Many artists had maintained websites and regularly posted images and comments on Instagram since its inception; now with studio visits on hold and planned exhibitions canceled or indefinitely postponed thanks to Covid-19, an online presence became essential. I’ve resisted social media as time-consuming and invasive, but I was forced to join Instagram in order to keep up with artists who interest me. Instagram “exhibitions” now substitute for canceled shows, for example, or present videos and performances. The painter and sculptor

John Bjerklie,

aka BigHat, has made long-distance transmission of images integral to his work. (Mr. Bjerklie, early on, was a plein-air landscape painter who needed to shade his eyes outdoors, hence “BigHat.”) BigHat schedules simultaneous, live portrait-painting sessions with artist friends and colleagues internationally, via FaceTime or Skype. The astonishingly varied results are documented, with a nod to the role of technology—images on screens are often depicted in the backgrounds—and “exhibited” on BigHat’s Instagram page.

A virtual museum tour of the Louvre in May



Photo:

Courbe/Zuma Press

Whatever one’s reservations about cyber-technology, even Luddites must acknowledge that there are interesting advantages to the current digital art world. Virtual studio visits allow me (and often my students) to have conversations with artists located in distant places, absent concerns about how to get there. Production values have improved a great deal since the early days of isolation, when remote visits tended to be approximate affairs, with shaky iPads or badly positioned laptops serving as inadequate cameras, accompanied by fluctuating sound. At a time of travel restrictions, virtual visits have reconnected me with artists in Europe, Canada and throughout the U.S., and shown me more of their work, albeit not in the flesh, than I’d seen in years.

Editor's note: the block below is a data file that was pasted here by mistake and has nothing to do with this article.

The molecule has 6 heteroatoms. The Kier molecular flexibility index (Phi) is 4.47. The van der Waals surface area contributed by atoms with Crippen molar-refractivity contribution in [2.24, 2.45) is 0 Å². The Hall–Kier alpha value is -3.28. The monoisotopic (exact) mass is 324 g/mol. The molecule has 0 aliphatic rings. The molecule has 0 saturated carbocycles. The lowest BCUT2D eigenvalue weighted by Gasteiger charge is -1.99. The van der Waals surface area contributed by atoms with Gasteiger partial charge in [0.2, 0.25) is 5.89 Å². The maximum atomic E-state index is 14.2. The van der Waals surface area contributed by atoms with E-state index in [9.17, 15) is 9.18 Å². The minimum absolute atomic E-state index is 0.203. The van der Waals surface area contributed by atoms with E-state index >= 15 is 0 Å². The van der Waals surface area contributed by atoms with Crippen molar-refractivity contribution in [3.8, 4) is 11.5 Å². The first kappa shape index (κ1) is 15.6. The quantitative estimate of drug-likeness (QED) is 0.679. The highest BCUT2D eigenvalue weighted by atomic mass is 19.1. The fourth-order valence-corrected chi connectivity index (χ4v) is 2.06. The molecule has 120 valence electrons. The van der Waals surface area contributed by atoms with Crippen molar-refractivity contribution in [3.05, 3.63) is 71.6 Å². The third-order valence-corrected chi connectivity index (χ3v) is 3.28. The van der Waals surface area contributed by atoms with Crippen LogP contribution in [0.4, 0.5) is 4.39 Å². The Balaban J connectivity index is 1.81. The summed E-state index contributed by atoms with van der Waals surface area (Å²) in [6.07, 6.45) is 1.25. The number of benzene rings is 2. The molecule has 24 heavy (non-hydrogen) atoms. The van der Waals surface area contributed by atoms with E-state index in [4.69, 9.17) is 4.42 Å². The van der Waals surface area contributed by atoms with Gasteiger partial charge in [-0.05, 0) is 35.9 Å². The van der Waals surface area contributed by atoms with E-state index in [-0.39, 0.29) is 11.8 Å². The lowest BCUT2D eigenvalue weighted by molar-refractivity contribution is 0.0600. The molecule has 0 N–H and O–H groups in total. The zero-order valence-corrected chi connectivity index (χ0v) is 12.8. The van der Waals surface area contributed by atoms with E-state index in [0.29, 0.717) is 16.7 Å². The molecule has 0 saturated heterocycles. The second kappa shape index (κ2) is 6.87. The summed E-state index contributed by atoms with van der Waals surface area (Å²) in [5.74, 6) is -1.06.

Most artists who teach tell me they are working remotely, with some trepidation, but many report that they are beginning to enjoy it, finding ways of using technology to benefit their students. The New York Studio School, where I teach art history (remotely) in the MFA program, now has full-time remote students from all over the world and well-known alumni, based as far away as California and Australia, leading remote ateliers. In response to diminished attendance, museums and galleries are routinely posting informative walk-throughs with curators and artists, even as exhibitions reopen, to atone for restricted hours, the inconvenience of booking appointments, and other impediments. Organizations such as Save Venice and the World Monuments Fund present copiously illustrated lectures and webinars on current projects. And more.

Obviously, seeing work online, with surface inflections homogenized and color exaggerated, deprived of scale and context, can never substitute for the real thing. Sculpture suffers especially, even when photographed from multiple viewpoints. When I was able to visit, masked and socially distanced, the long postponed “Degas at the Opéra,” after the National Gallery partially reopened this summer, I nearly wept with excitement at seeing the evidence of the artist’s hand in a canvas before me. I’m thrilled to be going to museums again, especially since the present modest number of fellow visitors are mostly looking at art, not taking selfies. But I suspect that I’m better informed about some things than I was in March, thanks to my forced immersion in the virtual world.

Ms. Wilkin is an independent curator and critic.

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Alice G. Collins